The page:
Certain pieces, like a mod-yet-romantic cocktail dress in floaty chiffon with beaded appliqués inspired by Lady Bird Johnson's wardrobe and shown in the recent LBJ Library fashion show, seem to hint that the sisters' sensibilities may yet merge into something more coherent. Amid all the form-fitting dresses, billowy blouses, tough-girl jackets, and razor-sharp embellishments, an ideal Rare Trends customer does begin to take shape: flamboyant, but never careless; fun, but exacting. Even the most relaxed pieces – among which I confess a strong partiality to the leather-fringed tank top – show a level of detail rarely seen in clothes at this high-but-not-sky-high price point. A bolero jacket with dozens of cut-outs is fully reversible due to invisible hand-stitching; zippers are expertly set; leather is cut with extraordinary precision, which may explain why motorcycle jackets and other leather goods are among the duo's bestsellers.
This attention to detail has everything to do with the Argentinian connection. "We work with a group of seamstresses in Argentina who learned from their mothers, who learned from their mothers. It's a tradition, like the cork in Portugal, where it's passed down from one generation to the next. These seamstresses used to seamstress for Evita. They still seamstress for the national ballet, they seamstress for the president. It's a whole culture that you belong to."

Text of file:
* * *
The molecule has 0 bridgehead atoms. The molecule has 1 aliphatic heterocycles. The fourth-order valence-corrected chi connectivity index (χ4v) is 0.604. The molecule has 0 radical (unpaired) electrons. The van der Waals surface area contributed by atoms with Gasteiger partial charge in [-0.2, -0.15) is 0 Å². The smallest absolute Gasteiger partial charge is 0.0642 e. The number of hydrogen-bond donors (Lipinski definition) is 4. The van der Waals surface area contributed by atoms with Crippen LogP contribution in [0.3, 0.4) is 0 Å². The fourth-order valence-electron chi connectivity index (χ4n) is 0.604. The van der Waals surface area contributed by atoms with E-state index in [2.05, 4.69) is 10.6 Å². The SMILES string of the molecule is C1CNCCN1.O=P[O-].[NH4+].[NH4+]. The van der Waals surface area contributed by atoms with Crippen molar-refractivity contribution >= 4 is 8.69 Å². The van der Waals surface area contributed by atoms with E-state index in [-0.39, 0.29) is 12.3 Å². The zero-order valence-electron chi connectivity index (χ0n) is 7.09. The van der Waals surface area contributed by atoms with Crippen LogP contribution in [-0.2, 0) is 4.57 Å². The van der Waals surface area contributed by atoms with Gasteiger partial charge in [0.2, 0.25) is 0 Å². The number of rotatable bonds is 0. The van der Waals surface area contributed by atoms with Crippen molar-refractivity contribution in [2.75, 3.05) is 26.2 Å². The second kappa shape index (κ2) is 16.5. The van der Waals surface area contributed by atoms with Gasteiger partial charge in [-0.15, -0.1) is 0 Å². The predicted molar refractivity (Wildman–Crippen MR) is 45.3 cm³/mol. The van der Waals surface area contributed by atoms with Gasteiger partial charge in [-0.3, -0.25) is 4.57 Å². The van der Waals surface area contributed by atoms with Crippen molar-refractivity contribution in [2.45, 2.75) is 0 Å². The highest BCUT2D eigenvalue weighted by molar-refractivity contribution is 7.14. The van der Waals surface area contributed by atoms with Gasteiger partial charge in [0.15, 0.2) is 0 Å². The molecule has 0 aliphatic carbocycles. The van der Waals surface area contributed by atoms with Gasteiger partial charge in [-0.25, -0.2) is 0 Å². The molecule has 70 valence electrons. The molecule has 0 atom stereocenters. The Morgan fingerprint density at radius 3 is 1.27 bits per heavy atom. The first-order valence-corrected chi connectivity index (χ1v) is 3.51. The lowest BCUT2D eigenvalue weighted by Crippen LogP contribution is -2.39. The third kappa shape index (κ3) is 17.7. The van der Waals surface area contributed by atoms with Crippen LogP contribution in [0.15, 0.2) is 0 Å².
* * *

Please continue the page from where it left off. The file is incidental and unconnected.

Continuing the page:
And how does the culture of Evita translate to laid-back Austin? It requires a bit of adaptation work. Before the two sisters started designing their own lines, they represented a stable of Argentinian designers in the States. They noticed right away that Argentinian designs had to be tweaked for the American market – mostly by lowering hemlines. "Latin women are more daring, showing more," Moore explains. "The American woman is a little more conservative." This knack for cultural adaptation helped inspire the sisters to strike out on their own with original designs.
For Moore, who has lived in Argentina, Colombia, Ecuador, Switzerland, and, for the past 15 years, the United States, clothing is a way of connecting with other people no matter where you may be. "I lived all over the world with my sister, so it was always that adaptation process: where you are, what people wear, how they communicate and express themselves through clothing. In Ecuador, the native costumes – their embroidery is fabulous, and they have these velvet skirts and a lot of beading. I was like, wow, wouldn't it be amazing if we could use some of that to make a dress! Same in Argentina, the gaucho. It's what we lounge in. So just adapting a little bit of all that."
As Moore talked, and with aspirations to save up for fall's austere cocoon coat still fresh in my mind from last week's column, I suddenly found myself getting a distinct yearning for embroidery and velvet, beading and – yes – gaucho pants. The sad fact is, I can shroud myself in murky, minimalist layers one day and crave a bedazzled silver jumpsuit the next. And there's nothing rare about that.
The Rare Trends Grand Opening Garden Party is Sept. 30, 6-9pm, at 2211 E. 12th.